Public Information Notice: IMF Concludes 2002 Article IV Consultation with Burundi

October 30, 2002

Public Information Notices (PINs) are issued, (i) at the request of a member country, following the conclusion of the Article IV consultation for countries seeking to make known the views of the IMF to the public. This action is intended to strengthen IMF surveillance over the economic policies of member countries by increasing the transparency of the IMF's assessment of these policies; and (ii) following policy discussions in the Executive Board at the decision of the Board.

On October 9, 2002, the Executive Board of the International Monetary Fund (IMF) concluded the Article IV consultation with Burundi.1


By 2000, following nearly a decade of civil strife, more than 250,000 Burundians had lost their lives and about 1 million had been displaced; meanwhile, real GDP had contracted by almost 30 percent since the early 1990s. A Peace and Reconciliation Agreement was signed in Arusha, Tanzania, in August 2000, and a government of national unity was appointed in November 2001. While rebel activity has continued in recent years, cease-fire negotiations with all rebel factions started in August 2002.

The authorities began addressing economic and financial issues through the implementation of a staff-monitored program (SMP) in the second half of 2001. The program's main objectives were to stabilize the macroeconomic situation, facilitate the mobilization of external assistance, and lay the groundwork for growth and poverty reduction. However, implementation of the SMP was hampered by continued instability and a consequent holding back of donor support.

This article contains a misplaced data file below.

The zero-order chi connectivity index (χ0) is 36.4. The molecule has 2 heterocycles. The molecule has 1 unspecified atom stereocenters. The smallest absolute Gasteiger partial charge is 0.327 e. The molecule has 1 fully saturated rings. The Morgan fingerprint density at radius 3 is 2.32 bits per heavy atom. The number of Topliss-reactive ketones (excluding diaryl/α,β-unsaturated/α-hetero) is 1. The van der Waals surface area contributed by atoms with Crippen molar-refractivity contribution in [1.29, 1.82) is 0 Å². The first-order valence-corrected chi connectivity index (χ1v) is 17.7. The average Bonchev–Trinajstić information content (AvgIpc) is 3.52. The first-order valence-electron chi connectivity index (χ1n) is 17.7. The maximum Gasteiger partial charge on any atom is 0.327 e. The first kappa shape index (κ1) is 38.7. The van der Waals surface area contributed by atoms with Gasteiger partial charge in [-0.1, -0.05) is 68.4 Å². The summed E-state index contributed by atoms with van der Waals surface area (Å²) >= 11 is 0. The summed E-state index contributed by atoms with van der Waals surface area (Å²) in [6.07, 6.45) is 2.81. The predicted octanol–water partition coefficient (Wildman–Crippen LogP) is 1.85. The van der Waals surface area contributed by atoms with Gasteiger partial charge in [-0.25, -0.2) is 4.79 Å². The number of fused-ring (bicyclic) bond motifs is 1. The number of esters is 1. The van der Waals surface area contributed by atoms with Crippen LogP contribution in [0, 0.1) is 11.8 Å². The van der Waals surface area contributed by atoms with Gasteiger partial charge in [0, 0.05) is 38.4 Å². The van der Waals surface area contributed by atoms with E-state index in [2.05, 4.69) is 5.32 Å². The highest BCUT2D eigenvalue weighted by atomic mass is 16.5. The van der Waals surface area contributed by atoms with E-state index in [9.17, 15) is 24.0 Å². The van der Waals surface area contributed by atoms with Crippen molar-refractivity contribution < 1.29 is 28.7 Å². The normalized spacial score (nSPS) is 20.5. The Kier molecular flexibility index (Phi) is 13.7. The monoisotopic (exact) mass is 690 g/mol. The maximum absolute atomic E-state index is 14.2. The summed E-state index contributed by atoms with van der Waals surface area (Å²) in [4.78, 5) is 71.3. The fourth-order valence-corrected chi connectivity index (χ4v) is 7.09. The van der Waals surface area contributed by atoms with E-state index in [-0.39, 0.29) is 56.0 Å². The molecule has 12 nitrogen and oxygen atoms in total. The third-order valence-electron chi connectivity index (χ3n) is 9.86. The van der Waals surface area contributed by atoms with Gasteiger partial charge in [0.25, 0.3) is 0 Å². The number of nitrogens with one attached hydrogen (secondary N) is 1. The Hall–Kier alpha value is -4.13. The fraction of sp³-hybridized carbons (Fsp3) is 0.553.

Economic activity began to recover and inflation decelerated in 2001. Aided by a rebound in agricultural output and reconstruction activity, real GDP grew by an estimated 2.1 percent, and the 12-month of rate inflation fell to less than 4 percent in December. These positive trends continued during the first half of 2002, but the lowest world coffee prices in a decade have posed major difficulties for Burundi. Larger losses of the coffee parastatal (OCIBU) in 2001/02, equivalent to about 1 percent of GDP, have been covered by budget subsidies; such losses would have doubled in tandem with production in 2002/03 in the absence of new measures.

Fiscal performance weakened in the latter part of 2001, mainly reflecting expenditure overruns, and the overall budget deficit increased to 5.2 percent of GDP. Confronted with lower-than-expected donor support, the government resorted to domestic bank financing and ran up external debt service arrears, amounting to US$116 million at end-2001. The external current account deficit also worsened (to 16.2 percent of GDP) and gross official foreign exchange reserves fell to less than ten weeks of imports of goods and services at end-2001. In the face of dwindling foreign exchange reserves, the Bank of the Republic of Burundi (BRB) resorted to restrictions, including a narrowing of the list of imports eligible for foreign exchange on the official auctions market and limits on bid rates, and conducted its auctions less regularly. Such restrictions helped contain the depreciation of the Burundi franc, but the discount (in foreign currency terms) on the parallel market remained in excess of 20 percent.